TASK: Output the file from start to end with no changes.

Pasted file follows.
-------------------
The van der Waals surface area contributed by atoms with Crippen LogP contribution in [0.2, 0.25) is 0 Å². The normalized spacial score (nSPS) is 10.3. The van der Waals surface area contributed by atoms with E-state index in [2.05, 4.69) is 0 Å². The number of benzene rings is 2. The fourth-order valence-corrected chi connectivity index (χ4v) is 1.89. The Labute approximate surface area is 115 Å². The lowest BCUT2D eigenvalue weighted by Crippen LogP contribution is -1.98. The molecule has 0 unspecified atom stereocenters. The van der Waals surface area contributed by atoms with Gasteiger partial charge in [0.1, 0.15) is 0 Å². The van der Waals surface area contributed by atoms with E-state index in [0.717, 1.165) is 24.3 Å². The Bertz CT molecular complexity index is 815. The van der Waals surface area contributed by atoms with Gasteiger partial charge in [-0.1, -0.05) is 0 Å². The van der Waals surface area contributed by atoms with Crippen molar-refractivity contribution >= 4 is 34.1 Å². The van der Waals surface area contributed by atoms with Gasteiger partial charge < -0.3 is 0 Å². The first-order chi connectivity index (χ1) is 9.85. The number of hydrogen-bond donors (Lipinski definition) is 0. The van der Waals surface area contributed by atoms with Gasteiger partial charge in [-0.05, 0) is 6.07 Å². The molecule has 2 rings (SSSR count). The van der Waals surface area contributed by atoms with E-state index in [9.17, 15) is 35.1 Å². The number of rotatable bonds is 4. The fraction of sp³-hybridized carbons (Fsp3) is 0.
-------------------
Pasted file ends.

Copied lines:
The van der Waals surface area contributed by atoms with Crippen LogP contribution in [0.2, 0.25) is 0 Å². The normalized spacial score (nSPS) is 10.3. The van der Waals surface area contributed by atoms with E-state index in [2.05, 4.69) is 0 Å². The number of benzene rings is 2. The fourth-order valence-corrected chi connectivity index (χ4v) is 1.89. The Labute approximate surface area is 115 Å². The lowest BCUT2D eigenvalue weighted by Crippen LogP contribution is -1.98. The molecule has 0 unspecified atom stereocenters. The van der Waals surface area contributed by atoms with Gasteiger partial charge in [0.1, 0.15) is 0 Å². The van der Waals surface area contributed by atoms with E-state index in [0.717, 1.165) is 24.3 Å². The Bertz CT molecular complexity index is 815. The van der Waals surface area contributed by atoms with Gasteiger partial charge in [-0.1, -0.05) is 0 Å². The van der Waals surface area contributed by atoms with Crippen molar-refractivity contribution >= 4 is 34.1 Å². The van der Waals surface area contributed by atoms with Gasteiger partial charge < -0.3 is 0 Å². The first-order chi connectivity index (χ1) is 9.85. The number of hydrogen-bond donors (Lipinski definition) is 0. The van der Waals surface area contributed by atoms with Gasteiger partial charge in [-0.05, 0) is 6.07 Å². The molecule has 2 rings (SSSR count). The van der Waals surface area contributed by atoms with E-state index in [9.17, 15) is 35.1 Å². The number of rotatable bonds is 4. The fraction of sp³-hybridized carbons (Fsp3) is 0.